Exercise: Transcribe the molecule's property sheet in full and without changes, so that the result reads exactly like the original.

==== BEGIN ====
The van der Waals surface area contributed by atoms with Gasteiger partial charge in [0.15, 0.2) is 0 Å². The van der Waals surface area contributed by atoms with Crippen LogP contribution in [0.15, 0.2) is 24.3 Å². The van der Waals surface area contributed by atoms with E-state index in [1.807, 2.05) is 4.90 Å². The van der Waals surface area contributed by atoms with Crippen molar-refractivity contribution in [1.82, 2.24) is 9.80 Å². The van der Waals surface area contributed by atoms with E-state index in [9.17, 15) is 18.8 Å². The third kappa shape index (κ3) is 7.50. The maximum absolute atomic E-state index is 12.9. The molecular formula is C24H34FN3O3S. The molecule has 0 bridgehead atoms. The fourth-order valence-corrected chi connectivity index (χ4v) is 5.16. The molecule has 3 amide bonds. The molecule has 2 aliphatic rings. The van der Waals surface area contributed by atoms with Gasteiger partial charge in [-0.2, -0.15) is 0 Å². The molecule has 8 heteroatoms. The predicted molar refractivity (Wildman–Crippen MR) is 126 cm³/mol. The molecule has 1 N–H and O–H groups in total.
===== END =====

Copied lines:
The van der Waals surface area contributed by atoms with Gasteiger partial charge in [0.15, 0.2) is 0 Å². The van der Waals surface area contributed by atoms with Crippen LogP contribution in [0.15, 0.2) is 24.3 Å². The van der Waals surface area contributed by atoms with E-state index in [1.807, 2.05) is 4.90 Å². The van der Waals surface area contributed by atoms with Crippen molar-refractivity contribution in [1.82, 2.24) is 9.80 Å². The van der Waals surface area contributed by atoms with E-state index in [9.17, 15) is 18.8 Å². The third kappa shape index (κ3) is 7.50. The maximum absolute atomic E-state index is 12.9. The molecular formula is C24H34FN3O3S. The molecule has 0 bridgehead atoms. The fourth-order valence-corrected chi connectivity index (χ4v) is 5.16. The molecule has 3 amide bonds. The molecule has 2 aliphatic rings. The van der Waals surface area contributed by atoms with Gasteiger partial charge in [-0.2, -0.15) is 0 Å². The molecule has 8 heteroatoms. The predicted molar refractivity (Wildman–Crippen MR) is 126 cm³/mol. The molecule has 1 N–H and O–H groups in total.